Home Bible Studies and Reflections Bible Study: Moving into the neighbourhood

Bible Study: Moving into the neighbourhood

January, 2020

Our Christmas Appeal theme was ‘Moving into the neighbourhood’. In this bible study we look a bit deeper into what this means for us as Christians.

John 1:14 from The Message

The opening of John’s Gospel describes the coming of God into the world as God ‘moving into the neighbourhood’. Such a description evokes images of God moving into your street or even the house next door. It conjures images of community, where God lives among us in real flesh and blood.

This is what the original Greek translation meant when it said that God ‘tabernacled’ among us. The tabernacle, in Judaism, was the place in the Temple where none other than the presence of God dwelled. So, when John says that the Word ‘tabernacled’ among us, he is saying that, in Jesus, none other than God in flesh and blood was right here with us.

The Bible reveals God as a God of relationship. True relationship builds up the other and allows them to flourish to their full potential. Relationships can only flourish when we are in close proximity to each other. This is why God became human and moved into our neighbourhood. God wants intimacy with everyone, regardless of nationality, race, gender or age.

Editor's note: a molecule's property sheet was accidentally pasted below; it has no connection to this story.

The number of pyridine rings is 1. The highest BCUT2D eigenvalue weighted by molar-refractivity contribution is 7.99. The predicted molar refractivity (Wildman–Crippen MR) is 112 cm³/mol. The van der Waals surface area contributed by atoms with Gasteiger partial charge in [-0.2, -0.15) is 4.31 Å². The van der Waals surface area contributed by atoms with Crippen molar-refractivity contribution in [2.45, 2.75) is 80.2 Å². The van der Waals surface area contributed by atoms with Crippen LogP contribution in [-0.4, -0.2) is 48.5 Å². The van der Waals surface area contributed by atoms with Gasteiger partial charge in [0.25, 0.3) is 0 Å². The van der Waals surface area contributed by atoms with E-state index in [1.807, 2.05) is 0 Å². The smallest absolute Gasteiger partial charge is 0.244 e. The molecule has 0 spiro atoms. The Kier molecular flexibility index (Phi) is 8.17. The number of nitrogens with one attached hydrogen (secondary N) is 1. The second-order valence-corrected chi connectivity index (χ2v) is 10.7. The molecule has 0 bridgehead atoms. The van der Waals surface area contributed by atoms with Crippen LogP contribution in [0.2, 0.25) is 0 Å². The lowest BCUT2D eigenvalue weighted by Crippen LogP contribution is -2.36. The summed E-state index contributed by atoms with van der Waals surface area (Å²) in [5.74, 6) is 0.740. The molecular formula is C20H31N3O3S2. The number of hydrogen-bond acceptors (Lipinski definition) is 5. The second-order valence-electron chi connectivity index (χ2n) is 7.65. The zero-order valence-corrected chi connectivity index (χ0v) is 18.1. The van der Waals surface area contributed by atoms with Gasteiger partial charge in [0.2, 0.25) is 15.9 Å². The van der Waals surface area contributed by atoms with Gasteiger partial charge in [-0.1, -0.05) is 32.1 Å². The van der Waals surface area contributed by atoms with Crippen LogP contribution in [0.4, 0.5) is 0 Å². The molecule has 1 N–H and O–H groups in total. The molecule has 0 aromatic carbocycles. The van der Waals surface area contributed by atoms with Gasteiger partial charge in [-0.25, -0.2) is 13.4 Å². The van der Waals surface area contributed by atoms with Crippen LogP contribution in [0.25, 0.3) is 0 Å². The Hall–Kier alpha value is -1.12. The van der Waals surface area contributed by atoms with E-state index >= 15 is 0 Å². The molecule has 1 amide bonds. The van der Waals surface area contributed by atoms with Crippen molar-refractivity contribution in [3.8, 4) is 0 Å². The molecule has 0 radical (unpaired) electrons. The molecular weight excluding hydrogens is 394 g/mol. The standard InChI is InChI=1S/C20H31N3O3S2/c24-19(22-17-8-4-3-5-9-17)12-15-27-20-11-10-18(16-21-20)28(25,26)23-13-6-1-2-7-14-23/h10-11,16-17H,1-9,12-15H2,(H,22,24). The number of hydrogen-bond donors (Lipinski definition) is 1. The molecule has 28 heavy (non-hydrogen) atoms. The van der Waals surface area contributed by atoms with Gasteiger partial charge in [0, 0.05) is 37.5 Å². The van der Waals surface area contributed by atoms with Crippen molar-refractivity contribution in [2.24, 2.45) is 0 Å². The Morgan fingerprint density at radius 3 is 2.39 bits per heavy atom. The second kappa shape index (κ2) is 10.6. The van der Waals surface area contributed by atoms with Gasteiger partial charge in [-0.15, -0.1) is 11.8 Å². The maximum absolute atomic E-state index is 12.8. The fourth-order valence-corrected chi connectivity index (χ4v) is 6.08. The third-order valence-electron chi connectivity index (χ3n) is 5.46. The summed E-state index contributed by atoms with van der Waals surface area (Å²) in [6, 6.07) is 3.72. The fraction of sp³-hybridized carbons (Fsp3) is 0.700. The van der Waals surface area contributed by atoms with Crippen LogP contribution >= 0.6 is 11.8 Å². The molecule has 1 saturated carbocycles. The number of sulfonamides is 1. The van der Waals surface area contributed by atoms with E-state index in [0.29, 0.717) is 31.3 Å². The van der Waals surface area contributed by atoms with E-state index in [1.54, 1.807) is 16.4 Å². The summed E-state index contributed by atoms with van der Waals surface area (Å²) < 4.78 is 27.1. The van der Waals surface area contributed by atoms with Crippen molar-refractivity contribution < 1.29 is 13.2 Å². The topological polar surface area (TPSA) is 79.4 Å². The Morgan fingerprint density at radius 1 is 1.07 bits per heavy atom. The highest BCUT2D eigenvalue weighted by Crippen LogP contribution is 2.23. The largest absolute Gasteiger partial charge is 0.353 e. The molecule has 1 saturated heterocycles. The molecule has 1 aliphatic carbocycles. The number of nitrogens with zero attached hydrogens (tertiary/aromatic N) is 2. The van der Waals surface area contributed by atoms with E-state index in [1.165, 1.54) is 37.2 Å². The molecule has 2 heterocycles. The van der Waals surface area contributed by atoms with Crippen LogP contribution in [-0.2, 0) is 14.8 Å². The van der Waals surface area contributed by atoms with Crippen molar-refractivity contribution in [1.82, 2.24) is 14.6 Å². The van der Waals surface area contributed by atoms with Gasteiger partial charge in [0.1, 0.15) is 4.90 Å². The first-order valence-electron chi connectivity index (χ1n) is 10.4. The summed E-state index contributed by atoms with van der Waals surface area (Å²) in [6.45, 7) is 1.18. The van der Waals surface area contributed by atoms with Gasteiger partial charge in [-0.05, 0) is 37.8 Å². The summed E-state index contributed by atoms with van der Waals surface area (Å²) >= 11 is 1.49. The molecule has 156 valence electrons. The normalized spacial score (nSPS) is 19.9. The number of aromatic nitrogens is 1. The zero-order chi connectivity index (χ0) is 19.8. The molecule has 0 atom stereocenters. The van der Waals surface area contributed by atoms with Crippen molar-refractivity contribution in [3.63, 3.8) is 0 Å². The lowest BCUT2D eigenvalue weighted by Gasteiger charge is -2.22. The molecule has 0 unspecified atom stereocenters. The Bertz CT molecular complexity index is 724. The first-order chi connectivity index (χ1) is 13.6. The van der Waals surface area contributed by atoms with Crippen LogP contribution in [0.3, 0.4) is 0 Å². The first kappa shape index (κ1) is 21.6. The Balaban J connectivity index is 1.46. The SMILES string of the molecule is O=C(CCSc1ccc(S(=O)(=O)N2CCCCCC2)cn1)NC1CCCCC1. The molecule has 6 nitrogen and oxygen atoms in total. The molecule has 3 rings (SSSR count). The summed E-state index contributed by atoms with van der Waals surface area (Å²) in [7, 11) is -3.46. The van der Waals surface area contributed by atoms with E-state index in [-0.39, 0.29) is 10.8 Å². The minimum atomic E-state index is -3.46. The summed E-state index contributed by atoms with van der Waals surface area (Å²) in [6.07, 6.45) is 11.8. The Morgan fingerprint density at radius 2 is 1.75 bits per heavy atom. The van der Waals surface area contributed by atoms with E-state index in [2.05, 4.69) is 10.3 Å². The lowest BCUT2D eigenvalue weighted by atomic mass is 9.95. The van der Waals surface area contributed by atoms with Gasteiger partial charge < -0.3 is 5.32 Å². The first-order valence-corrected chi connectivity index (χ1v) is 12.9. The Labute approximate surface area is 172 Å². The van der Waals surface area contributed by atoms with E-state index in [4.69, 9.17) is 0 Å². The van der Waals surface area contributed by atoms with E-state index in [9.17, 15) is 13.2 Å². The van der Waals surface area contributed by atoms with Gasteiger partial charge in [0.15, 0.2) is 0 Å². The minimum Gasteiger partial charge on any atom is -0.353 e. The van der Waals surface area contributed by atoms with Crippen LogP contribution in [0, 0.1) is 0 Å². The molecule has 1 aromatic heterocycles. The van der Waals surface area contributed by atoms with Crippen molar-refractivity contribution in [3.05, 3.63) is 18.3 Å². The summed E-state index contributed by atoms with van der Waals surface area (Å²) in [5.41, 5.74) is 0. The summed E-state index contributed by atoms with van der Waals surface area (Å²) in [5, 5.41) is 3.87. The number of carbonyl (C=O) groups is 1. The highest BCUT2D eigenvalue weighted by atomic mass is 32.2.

It has been said that expectation is the mother of disappointment or disillusionment. When we have a set idea in our mind and it is not met with reality, we can become confused and upset. This was the response of many people to Jesus. For hundreds of years the Jewish people had been waiting for a messiah figure to liberate them. That desire had become stronger by Jesus’ time when the Romans occupied the region.

Jesus though was not the messiah figure that people expected. Even John the Baptist, who announced the coming of the messiah, became confused. One week he is baptising people, including Jesus, and telling them that he is the one who is to come. The next week John is in prison, full of doubt and asking his disciples to ask if Jesus was really the one they were expecting.

The response of Jesus to John’s question is unequivocal: “Go and tell John what you have seen and heard: the blind receive their sight, the lame walk, the lepers are cleansed, the deaf hear, the dead are raised, and the poor have good news brought to them.”

Jesus moves into the neighbourhood to set things right. Our confusion is understood and heard. The lowly are lifted up and the last are first. Transformation is coming for all, from Mozambique to Melbourne, and from the Solomon Islands to Sydney. By coming in the flesh, God shows us what that looks like and how we can be part of it.

What images come to mind when you read about God ‘moving into the neighbourhood’?
When you think of God, do you think of someone ‘up there’, in your heart or in your community? Or do you think of God somewhere else?
It has been said that your image of God creates you. What in your life has shaped the image that you have of God? How does it align, or not align, with the image described in John’s Gospel?

Think about new people who have moved into your neighbourhood recently. Do you know them? If not, introduce yourselves to them and welcome them. Ask them how you can be of help to them in adjusting to the neighbourhood.

Comments are closed.